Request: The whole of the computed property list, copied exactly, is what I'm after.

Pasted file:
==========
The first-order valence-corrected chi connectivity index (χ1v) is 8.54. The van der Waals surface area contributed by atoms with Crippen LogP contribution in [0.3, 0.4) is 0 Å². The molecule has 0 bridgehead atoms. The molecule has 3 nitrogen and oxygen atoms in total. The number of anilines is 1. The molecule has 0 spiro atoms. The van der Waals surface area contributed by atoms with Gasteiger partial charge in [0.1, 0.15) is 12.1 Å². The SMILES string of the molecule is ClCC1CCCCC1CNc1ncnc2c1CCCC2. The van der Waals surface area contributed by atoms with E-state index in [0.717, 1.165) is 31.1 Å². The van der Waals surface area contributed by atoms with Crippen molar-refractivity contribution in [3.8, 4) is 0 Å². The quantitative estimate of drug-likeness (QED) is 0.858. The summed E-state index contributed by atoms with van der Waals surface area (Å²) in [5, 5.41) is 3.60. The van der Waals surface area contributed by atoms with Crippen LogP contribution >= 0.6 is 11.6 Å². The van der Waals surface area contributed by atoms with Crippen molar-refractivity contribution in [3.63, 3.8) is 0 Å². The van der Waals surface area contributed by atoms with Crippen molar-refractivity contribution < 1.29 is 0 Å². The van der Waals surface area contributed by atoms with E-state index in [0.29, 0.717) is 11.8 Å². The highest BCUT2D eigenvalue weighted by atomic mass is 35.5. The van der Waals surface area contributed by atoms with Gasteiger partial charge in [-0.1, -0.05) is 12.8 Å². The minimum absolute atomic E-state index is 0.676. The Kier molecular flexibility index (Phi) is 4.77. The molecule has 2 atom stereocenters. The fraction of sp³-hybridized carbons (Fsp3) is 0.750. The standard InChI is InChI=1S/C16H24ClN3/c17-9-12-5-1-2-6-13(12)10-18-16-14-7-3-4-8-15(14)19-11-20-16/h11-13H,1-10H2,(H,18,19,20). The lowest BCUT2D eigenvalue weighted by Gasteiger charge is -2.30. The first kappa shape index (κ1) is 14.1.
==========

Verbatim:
The first-order valence-corrected chi connectivity index (χ1v) is 8.54. The van der Waals surface area contributed by atoms with Crippen LogP contribution in [0.3, 0.4) is 0 Å². The molecule has 0 bridgehead atoms. The molecule has 3 nitrogen and oxygen atoms in total. The number of anilines is 1. The molecule has 0 spiro atoms. The van der Waals surface area contributed by atoms with Gasteiger partial charge in [0.1, 0.15) is 12.1 Å². The SMILES string of the molecule is ClCC1CCCCC1CNc1ncnc2c1CCCC2. The van der Waals surface area contributed by atoms with E-state index in [0.717, 1.165) is 31.1 Å². The van der Waals surface area contributed by atoms with Crippen molar-refractivity contribution in [3.8, 4) is 0 Å². The quantitative estimate of drug-likeness (QED) is 0.858. The summed E-state index contributed by atoms with van der Waals surface area (Å²) in [5, 5.41) is 3.60. The van der Waals surface area contributed by atoms with Crippen LogP contribution >= 0.6 is 11.6 Å². The van der Waals surface area contributed by atoms with Crippen molar-refractivity contribution in [3.63, 3.8) is 0 Å². The van der Waals surface area contributed by atoms with Crippen molar-refractivity contribution < 1.29 is 0 Å². The van der Waals surface area contributed by atoms with E-state index in [0.29, 0.717) is 11.8 Å². The highest BCUT2D eigenvalue weighted by atomic mass is 35.5. The van der Waals surface area contributed by atoms with Gasteiger partial charge in [-0.1, -0.05) is 12.8 Å². The minimum absolute atomic E-state index is 0.676. The Kier molecular flexibility index (Phi) is 4.77. The molecule has 2 atom stereocenters. The fraction of sp³-hybridized carbons (Fsp3) is 0.750. The standard InChI is InChI=1S/C16H24ClN3/c17-9-12-5-1-2-6-13(12)10-18-16-14-7-3-4-8-15(14)19-11-20-16/h11-13H,1-10H2,(H,18,19,20). The lowest BCUT2D eigenvalue weighted by Gasteiger charge is -2.30. The first kappa shape index (κ1) is 14.1.